Inkosi Diko was considered a hero and a stubborn and a courageous leader. He led the amaBhaca nation from 1845 to 1880.
Diko was a fierce leader who fought the annexation of the land by the British Colonial Government and resisted becoming a British subject. As a result, he never became the favorite of colonial government. That government overthrew him in 1880.
Iyelenqe, the conspiracy against Diko
By virtue of birth and tradition, Diko was the heir to iKumkani Ncaphayi. Some councillors of amaBhaca liked Mamjucu, the mother of Makaula. They plotted against Makhohlisa (the mother of Diko and Sogoni) who was Ncaphayi's wife of the great house (uNdlunkulu). The counselors fraudulently made Mamjucu a great wife, making her son the chief.
It happened that Ncaphayi had killed a man in one of the Mfecane battles and according to amaBhaca tradition, he was not supposed to have any contact with his wives until he had undergone medical treatment. Ncaphayi was then placed in isolation for a stipulated period. It was further conspired by the councillors under Qulu Siwela that the wife who went to cook for Ncaphayi in isolation and conceived during that period would be the one who would give birth to the chief who would succeed him.
The councillors first went to uNdlunkulu Makhohlisa, (Diko and Sogoni's mother) and deceived her that she must not dare put her foot in the isolation place where Ncaphayi was sleeping, because this would weaken her sons and thus cause death by assegai among her children. This sounded reasonable to Makhohlisa. The same councillors advised Mamjucu, (the second wife) to go to the isolation place. She acted as instructed and her son, Makaula was then made iNkosi (King) of amaBhaca.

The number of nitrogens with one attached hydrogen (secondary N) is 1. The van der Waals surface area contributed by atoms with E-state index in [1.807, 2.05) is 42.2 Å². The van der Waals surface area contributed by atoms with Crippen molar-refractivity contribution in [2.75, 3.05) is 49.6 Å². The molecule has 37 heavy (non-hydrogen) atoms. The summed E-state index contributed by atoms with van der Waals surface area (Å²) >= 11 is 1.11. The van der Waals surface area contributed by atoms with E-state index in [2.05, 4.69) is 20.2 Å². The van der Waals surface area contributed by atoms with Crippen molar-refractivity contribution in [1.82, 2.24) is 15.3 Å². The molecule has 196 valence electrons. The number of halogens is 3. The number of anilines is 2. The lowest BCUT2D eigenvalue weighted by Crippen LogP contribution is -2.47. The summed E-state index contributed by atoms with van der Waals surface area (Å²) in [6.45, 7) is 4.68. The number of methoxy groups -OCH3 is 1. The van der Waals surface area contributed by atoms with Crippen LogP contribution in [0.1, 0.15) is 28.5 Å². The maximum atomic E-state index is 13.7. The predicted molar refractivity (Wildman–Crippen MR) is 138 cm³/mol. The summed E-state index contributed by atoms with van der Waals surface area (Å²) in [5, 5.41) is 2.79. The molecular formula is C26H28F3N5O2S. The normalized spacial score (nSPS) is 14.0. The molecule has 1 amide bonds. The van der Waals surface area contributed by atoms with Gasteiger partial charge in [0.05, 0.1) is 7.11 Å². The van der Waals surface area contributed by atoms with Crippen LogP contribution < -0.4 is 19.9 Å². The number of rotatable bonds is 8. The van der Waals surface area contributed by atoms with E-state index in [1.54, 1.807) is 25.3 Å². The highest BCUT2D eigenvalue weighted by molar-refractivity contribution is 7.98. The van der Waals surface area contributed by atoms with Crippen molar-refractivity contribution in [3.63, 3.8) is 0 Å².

Ever-since then, the House of Ncaphayi suffered disrespect, degradation and injustice throughout generations that followed.
After iNkosi Ncaphayi's death Diko led amaBhaca from 1845. iko was always in conflict with the British Government and refused to be annexed. The British annexed the Transkei during the 1860s. The amaKhosi were to become subjects of the British Colonial government. Magistrates were to take over power from amaKhosi, especially those who refused to subjugate their nations to British rule. Diko was one of the traditional leaders who resisted and was and made headman by the colonial government in 1880.
Battles were fought throughout this period. For example, a friend to iNkosi Diko was iNkosi Mhlontlo of amaMpondomise who allegedly killed a magistrate at Qumbu. AmaKhosi who accepted annexation were rewarded for their loyalty.
The plan to destroy any trace of iNkosi Diko and his descendants continued over generations. Birth certificates for Diko and his descendants Qoza ka-Diko, Mthakathi ka-Qoza, Mabhijela ka-Mthakathi, Dingumhlaba ka-Mabhijela and Mzawugugi ka-Dingumhlaba were removed from the archives in Mthatha.
Diko’s homeland of the Bhaca was forcibly annexed by the colonial government. The town of Mount Frere was built on the land that was once iKomkhulu (the Great Place) of iNkosi Diko (then called eMbondzeni). Documents in possession of the Land Claims Commission confirm this. The grave of iNkosi Diko is said to have been in this area, possibly where the Standard Bank is sited or where Malinge Wholesalers is.
Inkosi Umadzikane Wesibini
AmaBhaca are mainly found in the small towns such as Mount Frere, uMzimkhulu, Xopo and some surrounding areas. Bhacas who went back to KwaZulu are in Mzimkhulu and Ixopo under the Zulu Kingdom.
Inkosi Madzikane ll Diko is the Crown Prince of iNkosi Dilizintaba, ka Dingumhlaba, ka Mabhijela i, ka kaMthakathi, kaQoza ka Diko ka Ncaphayi, ka Madzikane, ka Khalimeshe, ka Vebi, ka Wabane, ka Didi, ka Zulu, ka Ntombela, ka Malandela, ka Dlungwana, ka Ndaba.
INkosi Madzikane II Thandisizwe Diko is currently the Head of the kwaBhaca/LuBhacweni Traditional Council at ELundzini Royal Kraal, Ncunteni Great Place, LuBhacweni A/A in Mount Frere, KwaBhaca.
- Soga, Tiyo (1878). A page of South African Mission Work.